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13 August 2019

India must ensure the safety of human rights defenders in Jammu and Kashmir

Front Line Defenders expresses grave concern for the safety and well-being of human rights defenders in Jammu and Kashmir in light of the communications blackout and curfew-like conditions that have been imposed in the region. The restrictions follow the Indian government’s unilateral decision to revoke Article 370 of the Constitution. Article 370 of the Indian Constitution guaranteed Kashmir a significant degree of autonomy from the central government by allowing it to have its own constitution, flag, and independence in all matters except those relating to foreign affairs, defence, and communications. The repeal of Article 370 drastically changes the autonomy and status of the region. Restrictions imposed since 5 August aimed at preventing a widespread public backlash against the decision have seriously undermined the safety of human rights defenders living in the region and their ability to carry out their peaceful and legitimate activities.

On 5 August, the Indian government announced its decision to repeal Article 370, and split the state of Jammu and Kashmir into two Union Territories, administered by the Federal Government. For over a week since the decision, there have been severe restrictions in Jammu and Kashmir, with a blockade on communication and information flow. With phone lines, including landlines, mobile networks and internet communication blocked, people living in Jammu and Kashmir are compelled to rely on limited government-operated phones to communicate with those outside the region. While there is no official curfew, movement is restricted and there are reports of razor wire and a heavy military presence on the streets. In the days leading up to the announcement, there was heavy deployment of troops to the state, which was already one of the most militarised regions in the world.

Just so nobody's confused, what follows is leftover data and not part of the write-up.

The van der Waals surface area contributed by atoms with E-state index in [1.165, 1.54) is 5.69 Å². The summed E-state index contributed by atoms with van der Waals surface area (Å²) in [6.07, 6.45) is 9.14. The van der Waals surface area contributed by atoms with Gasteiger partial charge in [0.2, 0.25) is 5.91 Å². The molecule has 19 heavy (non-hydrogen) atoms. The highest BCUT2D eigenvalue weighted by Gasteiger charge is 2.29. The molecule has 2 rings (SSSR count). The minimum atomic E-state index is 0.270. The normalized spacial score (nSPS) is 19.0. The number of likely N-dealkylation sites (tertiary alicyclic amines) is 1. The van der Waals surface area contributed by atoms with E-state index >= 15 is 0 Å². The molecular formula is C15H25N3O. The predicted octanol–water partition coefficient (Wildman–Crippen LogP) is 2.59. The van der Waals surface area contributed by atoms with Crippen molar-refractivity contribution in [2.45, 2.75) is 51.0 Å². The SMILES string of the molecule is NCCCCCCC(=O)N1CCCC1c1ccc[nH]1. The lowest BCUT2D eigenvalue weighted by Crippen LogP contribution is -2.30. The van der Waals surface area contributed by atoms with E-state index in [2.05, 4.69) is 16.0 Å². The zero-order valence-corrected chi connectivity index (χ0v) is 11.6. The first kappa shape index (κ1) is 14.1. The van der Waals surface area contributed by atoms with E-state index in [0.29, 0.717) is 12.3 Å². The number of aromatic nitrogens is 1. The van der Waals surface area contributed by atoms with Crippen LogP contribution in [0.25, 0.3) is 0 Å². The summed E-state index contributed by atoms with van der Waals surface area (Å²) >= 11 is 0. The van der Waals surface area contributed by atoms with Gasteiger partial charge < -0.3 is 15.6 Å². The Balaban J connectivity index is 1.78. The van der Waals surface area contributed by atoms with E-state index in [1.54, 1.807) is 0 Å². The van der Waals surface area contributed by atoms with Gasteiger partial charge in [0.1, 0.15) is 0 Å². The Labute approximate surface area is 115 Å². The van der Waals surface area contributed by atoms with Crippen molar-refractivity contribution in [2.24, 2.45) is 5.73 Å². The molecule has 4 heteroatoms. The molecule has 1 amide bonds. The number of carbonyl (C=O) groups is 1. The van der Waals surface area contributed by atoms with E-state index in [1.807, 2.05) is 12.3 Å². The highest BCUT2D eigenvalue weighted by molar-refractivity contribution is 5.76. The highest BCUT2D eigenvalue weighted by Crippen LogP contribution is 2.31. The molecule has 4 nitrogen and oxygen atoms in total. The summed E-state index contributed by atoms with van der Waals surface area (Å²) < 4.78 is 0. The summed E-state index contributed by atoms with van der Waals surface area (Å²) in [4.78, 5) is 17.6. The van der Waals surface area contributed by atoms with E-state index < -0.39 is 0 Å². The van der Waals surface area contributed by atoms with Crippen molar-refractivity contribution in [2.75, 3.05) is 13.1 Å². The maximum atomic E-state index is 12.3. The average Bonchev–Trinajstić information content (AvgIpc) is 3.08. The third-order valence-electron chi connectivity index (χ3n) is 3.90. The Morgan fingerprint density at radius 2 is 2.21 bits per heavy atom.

Human rights defenders in Jammu and Kashmir have always worked under extremely vulnerable and hostile conditions. Defenders documenting human rights violations by the Indian government, especially the military, have faced reprisals including threats and legal persecution. The current restrictions and ongoing curtailment of rights, including the right to free speech and expression and the right to peaceful assembly and association have a direct bearing on the safety of human rights defenders, and their ability to carry out their work effectively. Front Line Defenders is especially concerned by unconfirmed reports of mass arrests and detention, including of human rights activists, academics, and lawyers. It has been impossible to verify these reports due to the communication blackout. The inability to access defenders in the region, ensure their well being and monitor due process rights in detention heightens concern for their security.

Parallel to the repealing of Article 370, the Indian government also introduced amendments to the Unlawful Activities Prevention Act (UAPA) and the National Investigative Agencies Act (NIA). The UAPA, which is a regressive piece of anti-terror legislation, has already been used to target and incarcerate human rights defenders across India. The recent amendments allow for individuals (as opposed to only organisations) to be proscribed without a clear and transparent process. In light of past incidents targetting human rights defenders in Kashmir on baseless charges, there is concern that the fresh amendments, coupled with an effective information embargo and lack of access, could further compromise the safety and security of human rights defenders.

Front Line Defenders condemns any measures that restrict or undermine the work of human rights defenders in Jammu and Kashmir. It urges the government of India to fulfil its state responsibility in ensuring that they are permitted to carry out their lawful and legitimate work in defence of the rights of others.